Some of the country?s largest veterans groups such as the American Legion, Veterans of Foreign Wars and the like are standing against any expansion being planned for the Veterans Affairs Choice program, which would allow veterans to use medical care health if they are eligible for it.
Bob McDonald, the VA Secretary, has already called the proposals favoring private care over VA facilities for veterans, an ignorance of the state policies. This move has placed him at odds with some of the most powerful US senators such as John McCain, who is the one proposing a legislation to lift the restrictions on Choice. On the other hand, around seven veteran organizations wrote the VA Commission on Care on April 29 declaring opposition against any VA health system that would force veterans to take private medical care. Organizations against the proposals also include Vietnam Veterans of America, Disabled American Veterans, AMVETS, Military Officers Association of America and Iraq and Afghanistan Veterans of America. All the heads of the organizations told the panel chairwoman Nancy Schlichting that giving veterans access to private medical facilities being paid by the VA ?would have serious costs, trade-offs and consequences that could endanger or harm the provision of health care to veterans.?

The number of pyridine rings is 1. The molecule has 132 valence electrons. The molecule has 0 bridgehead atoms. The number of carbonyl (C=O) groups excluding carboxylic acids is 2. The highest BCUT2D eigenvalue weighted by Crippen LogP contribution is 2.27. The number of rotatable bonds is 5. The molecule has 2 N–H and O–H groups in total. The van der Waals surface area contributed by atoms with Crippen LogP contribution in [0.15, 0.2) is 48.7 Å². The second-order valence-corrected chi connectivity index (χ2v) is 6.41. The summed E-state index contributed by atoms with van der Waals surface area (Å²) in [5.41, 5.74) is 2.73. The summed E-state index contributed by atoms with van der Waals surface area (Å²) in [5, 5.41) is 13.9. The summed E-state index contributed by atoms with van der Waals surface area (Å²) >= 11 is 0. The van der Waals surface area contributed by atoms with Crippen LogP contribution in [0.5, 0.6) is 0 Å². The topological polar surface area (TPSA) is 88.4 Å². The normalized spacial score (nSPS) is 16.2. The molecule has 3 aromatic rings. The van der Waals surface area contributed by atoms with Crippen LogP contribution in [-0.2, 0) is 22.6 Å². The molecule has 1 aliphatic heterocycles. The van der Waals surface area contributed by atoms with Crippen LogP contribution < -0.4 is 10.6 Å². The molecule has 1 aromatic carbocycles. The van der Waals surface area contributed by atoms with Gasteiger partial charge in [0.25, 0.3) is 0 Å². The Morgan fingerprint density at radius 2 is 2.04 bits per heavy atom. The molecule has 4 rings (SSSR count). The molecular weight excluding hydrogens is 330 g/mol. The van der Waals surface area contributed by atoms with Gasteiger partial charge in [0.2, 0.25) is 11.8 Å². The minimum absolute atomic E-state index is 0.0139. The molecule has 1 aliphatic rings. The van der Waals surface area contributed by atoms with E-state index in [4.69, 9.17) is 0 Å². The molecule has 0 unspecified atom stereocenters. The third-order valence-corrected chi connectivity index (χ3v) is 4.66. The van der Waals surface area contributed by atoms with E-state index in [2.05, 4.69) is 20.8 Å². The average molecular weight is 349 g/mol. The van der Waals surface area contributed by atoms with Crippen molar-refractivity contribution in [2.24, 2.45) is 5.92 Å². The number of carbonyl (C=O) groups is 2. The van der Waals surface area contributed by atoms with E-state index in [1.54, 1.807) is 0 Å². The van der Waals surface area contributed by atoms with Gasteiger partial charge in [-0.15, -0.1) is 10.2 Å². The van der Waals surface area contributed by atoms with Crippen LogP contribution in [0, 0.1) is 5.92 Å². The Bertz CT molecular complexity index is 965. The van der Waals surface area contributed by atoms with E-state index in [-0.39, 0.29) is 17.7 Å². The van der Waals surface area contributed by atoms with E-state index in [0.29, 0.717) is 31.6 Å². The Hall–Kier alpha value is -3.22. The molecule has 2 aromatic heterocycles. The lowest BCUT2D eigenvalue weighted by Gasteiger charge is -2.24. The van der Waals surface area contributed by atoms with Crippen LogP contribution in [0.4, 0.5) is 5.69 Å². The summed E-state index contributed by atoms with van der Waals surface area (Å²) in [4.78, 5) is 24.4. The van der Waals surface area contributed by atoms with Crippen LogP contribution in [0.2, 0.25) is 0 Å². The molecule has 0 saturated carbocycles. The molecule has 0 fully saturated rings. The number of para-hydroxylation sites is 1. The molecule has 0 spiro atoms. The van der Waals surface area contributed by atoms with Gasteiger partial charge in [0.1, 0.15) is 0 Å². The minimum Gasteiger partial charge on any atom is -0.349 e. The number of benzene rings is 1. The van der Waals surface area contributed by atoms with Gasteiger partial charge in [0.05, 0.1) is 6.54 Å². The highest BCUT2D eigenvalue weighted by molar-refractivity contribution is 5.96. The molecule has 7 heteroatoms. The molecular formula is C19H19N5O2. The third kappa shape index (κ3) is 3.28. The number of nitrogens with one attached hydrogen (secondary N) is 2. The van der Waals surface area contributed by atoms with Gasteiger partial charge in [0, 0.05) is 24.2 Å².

They added, ?Such unfettered access to the Choice program could result in a decline in the number of veterans using VA programs and facilities, which would threaten the financial and clinical viability of some VA medical programs and facilities.?
It should be noted here that McCain had introduced a bill on April 27 to make the Choice program permanent and to make to make it available to all veterans enrolled in VA care. According to him the bill is required in order to break down bureaucratic barriers that deny veterans quality medical care on time.
On the other hand, the VA is of the view to consolidate different community care programs including Choice. They want to use the new community care system to provide additional health care provided at the VA facilities. They want to focus more on the areas where services are scarce or facilities are unable to provide timely medical care to former troops.
The 15-member Commission that was created by the Congress in 2014 to study the VA health system and make amendments to ensure veterans are getting timely quality medical services. Since last September, the commission has been working on the task and will be releasing its final report in June this year. However, the panel has already made headlines when last month the members discussed the possibility of shutting down all VA facilities and moving the former troops to a system similar to Medicare. In this scenario, all eligible former troops would receive medical facilities from private providers and it will be paid by the VA.